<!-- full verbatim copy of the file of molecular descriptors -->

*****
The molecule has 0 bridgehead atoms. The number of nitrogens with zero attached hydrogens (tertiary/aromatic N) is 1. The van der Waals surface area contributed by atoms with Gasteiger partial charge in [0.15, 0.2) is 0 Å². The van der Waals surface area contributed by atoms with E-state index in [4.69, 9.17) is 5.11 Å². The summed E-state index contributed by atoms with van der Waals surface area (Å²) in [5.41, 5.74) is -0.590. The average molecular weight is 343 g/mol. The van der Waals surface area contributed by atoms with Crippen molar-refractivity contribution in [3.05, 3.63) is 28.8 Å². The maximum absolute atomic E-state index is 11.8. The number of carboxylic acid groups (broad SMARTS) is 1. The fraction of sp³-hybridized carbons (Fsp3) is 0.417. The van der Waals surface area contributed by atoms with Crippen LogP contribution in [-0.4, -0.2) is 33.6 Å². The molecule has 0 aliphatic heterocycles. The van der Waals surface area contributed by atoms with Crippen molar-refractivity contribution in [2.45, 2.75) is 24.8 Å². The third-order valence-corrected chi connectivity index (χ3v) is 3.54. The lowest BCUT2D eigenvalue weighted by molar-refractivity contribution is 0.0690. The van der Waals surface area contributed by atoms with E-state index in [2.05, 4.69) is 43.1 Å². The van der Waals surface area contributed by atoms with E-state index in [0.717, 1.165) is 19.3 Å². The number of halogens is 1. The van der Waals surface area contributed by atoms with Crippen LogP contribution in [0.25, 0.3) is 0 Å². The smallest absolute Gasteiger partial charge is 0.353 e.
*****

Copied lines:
The molecule has 0 bridgehead atoms. The number of nitrogens with zero attached hydrogens (tertiary/aromatic N) is 1. The van der Waals surface area contributed by atoms with Gasteiger partial charge in [0.15, 0.2) is 0 Å². The van der Waals surface area contributed by atoms with E-state index in [4.69, 9.17) is 5.11 Å². The summed E-state index contributed by atoms with van der Waals surface area (Å²) in [5.41, 5.74) is -0.590. The average molecular weight is 343 g/mol. The van der Waals surface area contributed by atoms with Crippen molar-refractivity contribution in [3.05, 3.63) is 28.8 Å². The maximum absolute atomic E-state index is 11.8. The number of carboxylic acid groups (broad SMARTS) is 1. The fraction of sp³-hybridized carbons (Fsp3) is 0.417. The van der Waals surface area contributed by atoms with Crippen LogP contribution in [-0.4, -0.2) is 33.6 Å². The molecule has 0 aliphatic heterocycles. The van der Waals surface area contributed by atoms with Crippen molar-refractivity contribution in [2.45, 2.75) is 24.8 Å². The third-order valence-corrected chi connectivity index (χ3v) is 3.54. The lowest BCUT2D eigenvalue weighted by molar-refractivity contribution is 0.0690. The van der Waals surface area contributed by atoms with E-state index in [2.05, 4.69) is 43.1 Å². The van der Waals surface area contributed by atoms with E-state index in [0.717, 1.165) is 19.3 Å². The number of halogens is 1. The van der Waals surface area contributed by atoms with Crippen LogP contribution in [0.25, 0.3) is 0 Å². The smallest absolute Gasteiger partial charge is 0.353 e.